Take note who Mr. Foote sees as benefitting from BRT on Route 1 in his theoretical examples.
And finally, don't forget that tonight (Monday, January 7, 2008) at 6 p.m. we will have the next to last Braddock Metro Plan community worksession on transportation at Jefferson Houston Elementary School.
Happy New Year to you.
Thank you for your attention to the draft Transportation Master Plan and for your contributions to the conversation about transportation in Alexandria. In your post, you got a lot of things right, but you missed the bus badly on others. I am the George Foote referred to in your post of January 1, 2008 and I hope I can clear up a few things for you.
First, that PowerPoint presentation that I prepared for the Ad Hoc Transportation Planning and Policy Task Force indeed was not, to use your phrase, a "mere intellectual lark." It was a serious, though inexpert, effort to show how Alexandria's population and workforce of 25 years from now might be served by new transportation facilities. It represented solely my thoughts about ideal transit for the City, based on Council of Government projections and drawing on my experience of living in Alexandria for more than 30 years. I shared it with the task force and with Council just to spur the conversation about our transportation future. The task force had many other and better ideas as well.
I should emphasize that the presentation was never considered a proposal for the task force. Moreover, to characterize it as serving some dark force, as you do, is wrong. I did not create it to serve any outside party's interest, and most decidedly did not set it up to serve the Base Realignment and Closure Commision (BRAC). And for you to toss off some comment about task force members changing routes for their own parochial interest is just poisonous.
You missed another bus by setting up a false dichotomy between Alexandrians' interest and that of others when it comes to travel through Parker Gray. The question is not whether a north-south transit system serves the Pentagon or Alexandria. Of course, it serves both. Every colonel we move from her car to a transit vehicle on Route 1 will help reduce traffic and noise for residents of Patrick Street, will help the colonel do her work for the Pentagon, and will make it easier for Rosemont residents to get to offices and shops in Old Town.
While our emphasis should certainly be on meeting Alexandria's mobility needs, we cannot ignore the fact that we share traffic issues with our neighbors in the region and sometimes solutions of their problems will solve ours as well.
North-south commuting through Alexandria is a fact and, BRAC or no BRAC, the traffic is going to increase. Should we spend our time making some snarky arguments about who an improvement favors until our streets become all-day parking lots? Of course not. We should find ways to improve the situation for everyone by making more efficient use of our available street space, reducing the number and noxiousness of the vehicles that pass through, and using the new facilities to improve the quality of life and business in Alexandria.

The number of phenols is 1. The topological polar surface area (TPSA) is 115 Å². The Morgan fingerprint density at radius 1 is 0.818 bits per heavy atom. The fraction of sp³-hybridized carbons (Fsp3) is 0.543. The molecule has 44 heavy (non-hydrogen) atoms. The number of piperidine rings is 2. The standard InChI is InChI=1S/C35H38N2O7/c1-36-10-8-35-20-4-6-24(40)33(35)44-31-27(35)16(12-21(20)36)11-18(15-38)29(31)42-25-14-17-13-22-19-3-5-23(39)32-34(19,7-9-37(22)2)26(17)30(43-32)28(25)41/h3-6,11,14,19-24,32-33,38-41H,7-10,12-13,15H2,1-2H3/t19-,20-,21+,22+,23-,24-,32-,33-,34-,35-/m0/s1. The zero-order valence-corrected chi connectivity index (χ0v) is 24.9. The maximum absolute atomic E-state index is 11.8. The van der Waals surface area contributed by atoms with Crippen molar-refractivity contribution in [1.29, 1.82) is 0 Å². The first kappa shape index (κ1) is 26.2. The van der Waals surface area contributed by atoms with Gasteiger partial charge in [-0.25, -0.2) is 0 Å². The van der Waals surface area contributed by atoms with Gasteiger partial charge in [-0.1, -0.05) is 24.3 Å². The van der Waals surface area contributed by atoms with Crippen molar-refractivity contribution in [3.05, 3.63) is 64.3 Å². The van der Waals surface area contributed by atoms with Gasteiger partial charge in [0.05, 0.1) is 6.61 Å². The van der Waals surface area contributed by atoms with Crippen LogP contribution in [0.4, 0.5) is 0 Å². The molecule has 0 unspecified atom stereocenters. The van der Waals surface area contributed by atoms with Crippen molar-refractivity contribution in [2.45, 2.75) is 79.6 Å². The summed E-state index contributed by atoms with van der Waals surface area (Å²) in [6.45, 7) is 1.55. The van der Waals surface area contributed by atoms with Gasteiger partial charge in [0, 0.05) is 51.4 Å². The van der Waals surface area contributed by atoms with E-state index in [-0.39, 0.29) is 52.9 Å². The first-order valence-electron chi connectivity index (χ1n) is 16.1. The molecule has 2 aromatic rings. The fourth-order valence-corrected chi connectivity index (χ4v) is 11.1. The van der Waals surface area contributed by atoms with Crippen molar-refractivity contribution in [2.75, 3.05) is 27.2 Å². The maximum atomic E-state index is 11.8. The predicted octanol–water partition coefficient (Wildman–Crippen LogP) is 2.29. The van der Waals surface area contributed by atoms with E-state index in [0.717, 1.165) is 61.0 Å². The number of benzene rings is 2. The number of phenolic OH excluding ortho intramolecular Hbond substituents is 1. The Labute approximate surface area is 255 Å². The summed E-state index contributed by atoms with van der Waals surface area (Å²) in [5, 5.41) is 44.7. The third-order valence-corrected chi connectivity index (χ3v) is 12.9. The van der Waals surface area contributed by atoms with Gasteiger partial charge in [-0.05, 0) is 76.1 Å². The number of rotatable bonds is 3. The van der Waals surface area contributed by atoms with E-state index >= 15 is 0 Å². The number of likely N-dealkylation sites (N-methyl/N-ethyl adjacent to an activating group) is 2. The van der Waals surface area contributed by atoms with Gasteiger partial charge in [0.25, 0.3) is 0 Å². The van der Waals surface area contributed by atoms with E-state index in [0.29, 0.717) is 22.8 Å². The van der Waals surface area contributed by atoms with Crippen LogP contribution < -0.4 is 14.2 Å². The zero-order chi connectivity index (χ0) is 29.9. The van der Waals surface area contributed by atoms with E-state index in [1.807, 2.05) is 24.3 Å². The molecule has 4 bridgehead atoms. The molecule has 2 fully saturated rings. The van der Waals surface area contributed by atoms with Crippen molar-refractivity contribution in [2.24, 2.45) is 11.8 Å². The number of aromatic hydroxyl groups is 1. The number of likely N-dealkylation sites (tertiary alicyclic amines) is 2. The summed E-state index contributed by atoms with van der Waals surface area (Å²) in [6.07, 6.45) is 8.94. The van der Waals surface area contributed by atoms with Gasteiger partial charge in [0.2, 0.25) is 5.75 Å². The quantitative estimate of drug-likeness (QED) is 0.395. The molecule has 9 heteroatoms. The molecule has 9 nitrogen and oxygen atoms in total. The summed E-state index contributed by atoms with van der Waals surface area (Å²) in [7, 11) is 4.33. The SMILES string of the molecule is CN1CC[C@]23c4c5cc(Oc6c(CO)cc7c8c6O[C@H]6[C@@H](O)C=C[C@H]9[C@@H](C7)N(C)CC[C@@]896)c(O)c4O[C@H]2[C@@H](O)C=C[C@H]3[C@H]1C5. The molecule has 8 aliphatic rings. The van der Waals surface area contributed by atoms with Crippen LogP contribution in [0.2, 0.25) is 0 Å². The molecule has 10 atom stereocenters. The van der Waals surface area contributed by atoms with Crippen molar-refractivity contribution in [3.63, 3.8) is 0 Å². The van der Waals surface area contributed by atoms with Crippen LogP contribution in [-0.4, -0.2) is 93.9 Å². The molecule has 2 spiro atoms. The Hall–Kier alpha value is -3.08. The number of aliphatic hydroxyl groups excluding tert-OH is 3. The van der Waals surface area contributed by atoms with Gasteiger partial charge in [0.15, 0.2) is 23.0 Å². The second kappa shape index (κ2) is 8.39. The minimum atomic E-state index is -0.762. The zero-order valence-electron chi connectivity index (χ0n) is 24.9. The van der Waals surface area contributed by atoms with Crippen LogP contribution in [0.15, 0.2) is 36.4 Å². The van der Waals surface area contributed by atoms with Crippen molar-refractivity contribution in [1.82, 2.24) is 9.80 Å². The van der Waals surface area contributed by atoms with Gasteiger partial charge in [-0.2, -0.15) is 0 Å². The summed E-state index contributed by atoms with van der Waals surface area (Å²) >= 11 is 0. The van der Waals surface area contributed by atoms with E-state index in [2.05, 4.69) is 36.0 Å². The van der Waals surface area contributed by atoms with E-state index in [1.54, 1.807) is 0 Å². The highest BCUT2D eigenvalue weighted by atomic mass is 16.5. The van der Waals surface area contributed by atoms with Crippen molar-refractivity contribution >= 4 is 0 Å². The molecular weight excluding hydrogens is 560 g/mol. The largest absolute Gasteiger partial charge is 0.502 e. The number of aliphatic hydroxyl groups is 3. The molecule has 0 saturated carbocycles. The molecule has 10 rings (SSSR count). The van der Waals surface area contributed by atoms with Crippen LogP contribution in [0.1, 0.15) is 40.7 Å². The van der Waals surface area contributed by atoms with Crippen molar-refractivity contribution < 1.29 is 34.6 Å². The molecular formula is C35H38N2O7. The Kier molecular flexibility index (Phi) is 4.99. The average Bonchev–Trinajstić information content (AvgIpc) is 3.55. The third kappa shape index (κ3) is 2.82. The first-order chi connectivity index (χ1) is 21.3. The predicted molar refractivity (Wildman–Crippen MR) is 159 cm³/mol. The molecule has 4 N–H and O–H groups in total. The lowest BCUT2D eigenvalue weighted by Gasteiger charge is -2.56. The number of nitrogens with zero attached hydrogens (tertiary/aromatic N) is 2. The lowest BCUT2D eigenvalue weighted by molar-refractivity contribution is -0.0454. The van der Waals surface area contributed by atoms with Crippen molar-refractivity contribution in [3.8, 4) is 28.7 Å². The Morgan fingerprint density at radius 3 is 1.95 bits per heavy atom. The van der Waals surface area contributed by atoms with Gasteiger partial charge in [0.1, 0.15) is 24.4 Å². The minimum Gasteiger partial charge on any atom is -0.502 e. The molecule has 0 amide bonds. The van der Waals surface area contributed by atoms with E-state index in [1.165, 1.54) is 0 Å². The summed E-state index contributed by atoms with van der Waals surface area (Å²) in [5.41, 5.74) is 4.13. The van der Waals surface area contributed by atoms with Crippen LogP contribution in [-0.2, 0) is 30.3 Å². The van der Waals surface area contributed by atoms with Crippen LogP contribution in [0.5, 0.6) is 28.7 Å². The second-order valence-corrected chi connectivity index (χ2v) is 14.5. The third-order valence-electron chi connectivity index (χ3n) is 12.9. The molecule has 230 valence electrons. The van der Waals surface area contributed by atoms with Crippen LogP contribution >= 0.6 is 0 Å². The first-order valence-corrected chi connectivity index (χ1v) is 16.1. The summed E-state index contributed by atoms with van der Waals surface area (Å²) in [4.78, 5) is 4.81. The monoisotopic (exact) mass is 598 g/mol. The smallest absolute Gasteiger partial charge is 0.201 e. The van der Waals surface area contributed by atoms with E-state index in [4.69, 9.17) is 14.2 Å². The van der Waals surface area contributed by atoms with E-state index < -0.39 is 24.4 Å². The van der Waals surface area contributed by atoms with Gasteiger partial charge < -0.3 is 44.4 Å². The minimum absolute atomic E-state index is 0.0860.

Here is what you got right: Patrick and Henry may not be the right place to put the new facilities. The task force recognized that many transit questions remain open, especially in the Route 1 corridor. There are limits to where a new facility can go, of course, but the community, and I mean the whole community, should review the questions you raise and many other questions about impacts and benefits of the alternatives. The city will need to review routes, type of transit vehicles, location of stations, parking arrangements. We don't have to put new infrastructure any particular place, but we have to put it someplace.
You are also on track to suggest that maybe we don't need to install new transit facilities in the Route 1 corridor immediately. We have transit needs in all corners of the City, so it may be advisable to solve the transportation problems along, say, Duke Street, with the first available funding and live with the worsening traffic issues along Route 1 until additional resources are available.
With the help of Congressman Moran and many others and with the new resources available to the City for transportation improvements, Alexandria can address the mobility challenges that bother us all. We won't do it by pretending we don't need
to do anything.
Thanks for keeping the conversation going.
George M. Foote, Partner
Bracewell & Giuliani LLP
2000 K Street NW
Washington, D.C. 20006-1872